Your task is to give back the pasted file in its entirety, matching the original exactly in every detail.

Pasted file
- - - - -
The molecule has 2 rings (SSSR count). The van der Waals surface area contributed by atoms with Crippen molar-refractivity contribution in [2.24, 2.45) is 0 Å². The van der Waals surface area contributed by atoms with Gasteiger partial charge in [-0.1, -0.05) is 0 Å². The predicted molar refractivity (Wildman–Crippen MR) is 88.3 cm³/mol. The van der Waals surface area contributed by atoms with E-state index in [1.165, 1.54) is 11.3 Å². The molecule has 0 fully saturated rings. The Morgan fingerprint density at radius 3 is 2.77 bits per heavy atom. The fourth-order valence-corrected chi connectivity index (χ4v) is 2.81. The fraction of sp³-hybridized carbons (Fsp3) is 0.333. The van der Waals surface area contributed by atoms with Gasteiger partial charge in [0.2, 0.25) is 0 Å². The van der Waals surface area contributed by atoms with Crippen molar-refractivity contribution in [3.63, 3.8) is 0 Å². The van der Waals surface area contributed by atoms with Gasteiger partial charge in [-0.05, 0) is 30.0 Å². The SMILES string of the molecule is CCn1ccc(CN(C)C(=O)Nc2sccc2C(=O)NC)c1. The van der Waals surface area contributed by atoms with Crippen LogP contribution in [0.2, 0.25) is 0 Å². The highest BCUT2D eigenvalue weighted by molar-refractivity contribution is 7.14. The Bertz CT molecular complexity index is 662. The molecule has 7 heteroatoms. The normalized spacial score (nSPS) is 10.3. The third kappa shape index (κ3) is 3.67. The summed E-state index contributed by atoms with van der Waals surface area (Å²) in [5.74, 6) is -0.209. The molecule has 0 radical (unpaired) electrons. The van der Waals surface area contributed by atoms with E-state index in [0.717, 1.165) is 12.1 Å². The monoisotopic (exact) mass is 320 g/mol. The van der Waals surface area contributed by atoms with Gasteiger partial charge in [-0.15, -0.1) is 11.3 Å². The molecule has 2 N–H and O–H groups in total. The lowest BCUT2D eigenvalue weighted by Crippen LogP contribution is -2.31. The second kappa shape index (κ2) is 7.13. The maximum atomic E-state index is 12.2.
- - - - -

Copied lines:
The molecule has 2 rings (SSSR count). The van der Waals surface area contributed by atoms with Crippen molar-refractivity contribution in [2.24, 2.45) is 0 Å². The van der Waals surface area contributed by atoms with Gasteiger partial charge in [-0.1, -0.05) is 0 Å². The predicted molar refractivity (Wildman–Crippen MR) is 88.3 cm³/mol. The van der Waals surface area contributed by atoms with E-state index in [1.165, 1.54) is 11.3 Å². The molecule has 0 fully saturated rings. The Morgan fingerprint density at radius 3 is 2.77 bits per heavy atom. The fourth-order valence-corrected chi connectivity index (χ4v) is 2.81. The fraction of sp³-hybridized carbons (Fsp3) is 0.333. The van der Waals surface area contributed by atoms with Gasteiger partial charge in [0.2, 0.25) is 0 Å². The van der Waals surface area contributed by atoms with Crippen molar-refractivity contribution in [3.63, 3.8) is 0 Å². The van der Waals surface area contributed by atoms with Gasteiger partial charge in [-0.05, 0) is 30.0 Å². The SMILES string of the molecule is CCn1ccc(CN(C)C(=O)Nc2sccc2C(=O)NC)c1. The van der Waals surface area contributed by atoms with Crippen LogP contribution in [0.2, 0.25) is 0 Å². The highest BCUT2D eigenvalue weighted by molar-refractivity contribution is 7.14. The Bertz CT molecular complexity index is 662. The molecule has 7 heteroatoms. The normalized spacial score (nSPS) is 10.3. The third kappa shape index (κ3) is 3.67. The summed E-state index contributed by atoms with van der Waals surface area (Å²) in [5.74, 6) is -0.209. The molecule has 0 radical (unpaired) electrons. The van der Waals surface area contributed by atoms with E-state index in [0.717, 1.165) is 12.1 Å². The monoisotopic (exact) mass is 320 g/mol. The van der Waals surface area contributed by atoms with Gasteiger partial charge in [-0.15, -0.1) is 11.3 Å². The molecule has 2 N–H and O–H groups in total. The lowest BCUT2D eigenvalue weighted by Crippen LogP contribution is -2.31. The second kappa shape index (κ2) is 7.13. The maximum atomic E-state index is 12.2.